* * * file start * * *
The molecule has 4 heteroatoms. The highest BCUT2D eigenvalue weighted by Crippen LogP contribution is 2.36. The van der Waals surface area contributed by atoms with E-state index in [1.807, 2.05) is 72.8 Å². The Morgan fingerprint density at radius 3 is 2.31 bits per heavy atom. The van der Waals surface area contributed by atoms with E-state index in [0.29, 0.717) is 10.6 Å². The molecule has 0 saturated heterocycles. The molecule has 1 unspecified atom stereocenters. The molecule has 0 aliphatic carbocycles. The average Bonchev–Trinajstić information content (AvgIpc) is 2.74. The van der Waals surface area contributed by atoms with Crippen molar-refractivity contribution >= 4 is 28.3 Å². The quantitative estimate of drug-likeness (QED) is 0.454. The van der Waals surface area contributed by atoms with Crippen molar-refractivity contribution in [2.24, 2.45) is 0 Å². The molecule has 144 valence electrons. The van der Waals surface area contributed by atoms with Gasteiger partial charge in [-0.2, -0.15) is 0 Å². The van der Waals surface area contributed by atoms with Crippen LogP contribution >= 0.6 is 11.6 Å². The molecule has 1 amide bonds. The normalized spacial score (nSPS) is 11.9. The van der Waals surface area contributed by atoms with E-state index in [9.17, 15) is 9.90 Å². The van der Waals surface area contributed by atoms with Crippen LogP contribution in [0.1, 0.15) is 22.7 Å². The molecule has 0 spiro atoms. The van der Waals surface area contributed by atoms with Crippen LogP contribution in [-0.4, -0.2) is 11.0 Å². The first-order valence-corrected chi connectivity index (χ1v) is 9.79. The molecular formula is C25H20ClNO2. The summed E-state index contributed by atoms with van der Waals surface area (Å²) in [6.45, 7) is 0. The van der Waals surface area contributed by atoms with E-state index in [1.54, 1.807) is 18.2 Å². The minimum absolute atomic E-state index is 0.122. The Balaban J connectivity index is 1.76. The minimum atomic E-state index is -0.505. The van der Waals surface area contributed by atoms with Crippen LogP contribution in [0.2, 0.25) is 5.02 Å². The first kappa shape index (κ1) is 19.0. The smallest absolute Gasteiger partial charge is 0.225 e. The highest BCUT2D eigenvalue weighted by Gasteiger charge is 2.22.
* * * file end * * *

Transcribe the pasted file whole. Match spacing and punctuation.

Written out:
The molecule has 4 heteroatoms. The highest BCUT2D eigenvalue weighted by Crippen LogP contribution is 2.36. The van der Waals surface area contributed by atoms with E-state index in [1.807, 2.05) is 72.8 Å². The Morgan fingerprint density at radius 3 is 2.31 bits per heavy atom. The van der Waals surface area contributed by atoms with E-state index in [0.29, 0.717) is 10.6 Å². The molecule has 0 saturated heterocycles. The molecule has 1 unspecified atom stereocenters. The molecule has 0 aliphatic carbocycles. The average Bonchev–Trinajstić information content (AvgIpc) is 2.74. The van der Waals surface area contributed by atoms with Crippen molar-refractivity contribution >= 4 is 28.3 Å². The quantitative estimate of drug-likeness (QED) is 0.454. The van der Waals surface area contributed by atoms with Crippen molar-refractivity contribution in [2.24, 2.45) is 0 Å². The molecule has 144 valence electrons. The van der Waals surface area contributed by atoms with Gasteiger partial charge in [-0.2, -0.15) is 0 Å². The van der Waals surface area contributed by atoms with Crippen LogP contribution >= 0.6 is 11.6 Å². The molecule has 1 amide bonds. The normalized spacial score (nSPS) is 11.9. The van der Waals surface area contributed by atoms with E-state index in [9.17, 15) is 9.90 Å². The van der Waals surface area contributed by atoms with Crippen LogP contribution in [0.1, 0.15) is 22.7 Å². The molecule has 0 spiro atoms. The van der Waals surface area contributed by atoms with Crippen LogP contribution in [-0.4, -0.2) is 11.0 Å². The first-order valence-corrected chi connectivity index (χ1v) is 9.79. The molecular formula is C25H20ClNO2. The summed E-state index contributed by atoms with van der Waals surface area (Å²) in [6.45, 7) is 0. The van der Waals surface area contributed by atoms with E-state index in [1.54, 1.807) is 18.2 Å². The minimum absolute atomic E-state index is 0.122. The Balaban J connectivity index is 1.76. The minimum atomic E-state index is -0.505. The van der Waals surface area contributed by atoms with Crippen LogP contribution in [0.2, 0.25) is 5.02 Å². The first kappa shape index (κ1) is 19.0. The smallest absolute Gasteiger partial charge is 0.225 e. The highest BCUT2D eigenvalue weighted by Gasteiger charge is 2.22.